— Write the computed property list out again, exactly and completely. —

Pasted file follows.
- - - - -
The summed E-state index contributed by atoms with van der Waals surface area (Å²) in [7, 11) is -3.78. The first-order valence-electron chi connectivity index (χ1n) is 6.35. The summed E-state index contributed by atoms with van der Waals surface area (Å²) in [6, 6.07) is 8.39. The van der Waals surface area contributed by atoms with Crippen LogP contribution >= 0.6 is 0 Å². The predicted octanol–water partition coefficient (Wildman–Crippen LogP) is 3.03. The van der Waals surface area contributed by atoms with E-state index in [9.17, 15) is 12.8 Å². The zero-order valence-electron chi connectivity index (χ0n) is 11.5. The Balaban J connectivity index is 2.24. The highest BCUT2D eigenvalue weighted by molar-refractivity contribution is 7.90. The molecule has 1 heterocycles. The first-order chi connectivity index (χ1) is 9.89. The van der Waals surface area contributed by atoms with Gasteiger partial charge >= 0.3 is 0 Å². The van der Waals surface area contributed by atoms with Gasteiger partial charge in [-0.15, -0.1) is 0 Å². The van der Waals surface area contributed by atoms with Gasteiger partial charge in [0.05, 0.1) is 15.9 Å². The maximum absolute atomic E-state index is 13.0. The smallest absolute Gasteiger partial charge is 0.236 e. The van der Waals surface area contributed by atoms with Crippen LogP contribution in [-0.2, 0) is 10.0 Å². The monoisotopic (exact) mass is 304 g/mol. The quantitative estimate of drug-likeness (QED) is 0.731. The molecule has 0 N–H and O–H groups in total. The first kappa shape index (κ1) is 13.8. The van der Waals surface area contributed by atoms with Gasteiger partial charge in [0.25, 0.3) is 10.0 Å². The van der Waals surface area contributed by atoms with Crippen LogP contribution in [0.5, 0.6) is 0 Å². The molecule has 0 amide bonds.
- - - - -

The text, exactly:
The summed E-state index contributed by atoms with van der Waals surface area (Å²) in [7, 11) is -3.78. The first-order valence-electron chi connectivity index (χ1n) is 6.35. The summed E-state index contributed by atoms with van der Waals surface area (Å²) in [6, 6.07) is 8.39. The van der Waals surface area contributed by atoms with Crippen LogP contribution >= 0.6 is 0 Å². The predicted octanol–water partition coefficient (Wildman–Crippen LogP) is 3.03. The van der Waals surface area contributed by atoms with E-state index in [9.17, 15) is 12.8 Å². The zero-order valence-electron chi connectivity index (χ0n) is 11.5. The Balaban J connectivity index is 2.24. The highest BCUT2D eigenvalue weighted by molar-refractivity contribution is 7.90. The molecule has 1 heterocycles. The first-order chi connectivity index (χ1) is 9.89. The van der Waals surface area contributed by atoms with Gasteiger partial charge >= 0.3 is 0 Å². The van der Waals surface area contributed by atoms with Gasteiger partial charge in [-0.15, -0.1) is 0 Å². The van der Waals surface area contributed by atoms with Gasteiger partial charge in [0.05, 0.1) is 15.9 Å². The maximum absolute atomic E-state index is 13.0. The smallest absolute Gasteiger partial charge is 0.236 e. The van der Waals surface area contributed by atoms with Crippen LogP contribution in [-0.2, 0) is 10.0 Å². The monoisotopic (exact) mass is 304 g/mol. The quantitative estimate of drug-likeness (QED) is 0.731. The molecule has 0 N–H and O–H groups in total. The first kappa shape index (κ1) is 13.8. The van der Waals surface area contributed by atoms with Gasteiger partial charge in [0.25, 0.3) is 10.0 Å². The van der Waals surface area contributed by atoms with Crippen LogP contribution in [0.5, 0.6) is 0 Å². The molecule has 0 amide bonds.